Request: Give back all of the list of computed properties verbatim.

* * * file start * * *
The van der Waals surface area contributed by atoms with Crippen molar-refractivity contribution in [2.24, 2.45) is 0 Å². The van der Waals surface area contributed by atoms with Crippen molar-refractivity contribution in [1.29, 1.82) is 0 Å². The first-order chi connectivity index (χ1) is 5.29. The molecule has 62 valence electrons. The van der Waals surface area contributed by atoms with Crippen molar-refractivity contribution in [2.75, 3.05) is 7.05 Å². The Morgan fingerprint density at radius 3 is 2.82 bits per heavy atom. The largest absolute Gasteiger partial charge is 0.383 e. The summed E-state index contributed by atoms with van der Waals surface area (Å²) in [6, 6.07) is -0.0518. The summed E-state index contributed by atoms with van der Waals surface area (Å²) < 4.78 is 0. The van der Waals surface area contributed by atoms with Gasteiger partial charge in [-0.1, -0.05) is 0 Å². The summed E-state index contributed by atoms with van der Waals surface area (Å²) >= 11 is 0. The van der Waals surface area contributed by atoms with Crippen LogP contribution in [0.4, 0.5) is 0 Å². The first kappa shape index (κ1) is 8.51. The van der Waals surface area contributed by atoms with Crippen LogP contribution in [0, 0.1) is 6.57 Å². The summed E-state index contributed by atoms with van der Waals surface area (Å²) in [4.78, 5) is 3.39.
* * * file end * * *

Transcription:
The van der Waals surface area contributed by atoms with Crippen molar-refractivity contribution in [2.24, 2.45) is 0 Å². The van der Waals surface area contributed by atoms with Crippen molar-refractivity contribution in [1.29, 1.82) is 0 Å². The first-order chi connectivity index (χ1) is 5.29. The molecule has 62 valence electrons. The van der Waals surface area contributed by atoms with Crippen molar-refractivity contribution in [2.75, 3.05) is 7.05 Å². The Morgan fingerprint density at radius 3 is 2.82 bits per heavy atom. The largest absolute Gasteiger partial charge is 0.383 e. The summed E-state index contributed by atoms with van der Waals surface area (Å²) in [6, 6.07) is -0.0518. The summed E-state index contributed by atoms with van der Waals surface area (Å²) < 4.78 is 0. The van der Waals surface area contributed by atoms with Gasteiger partial charge in [-0.1, -0.05) is 0 Å². The summed E-state index contributed by atoms with van der Waals surface area (Å²) >= 11 is 0. The van der Waals surface area contributed by atoms with Crippen LogP contribution in [0.4, 0.5) is 0 Å². The first kappa shape index (κ1) is 8.51. The van der Waals surface area contributed by atoms with Crippen LogP contribution in [0, 0.1) is 6.57 Å². The summed E-state index contributed by atoms with van der Waals surface area (Å²) in [4.78, 5) is 3.39.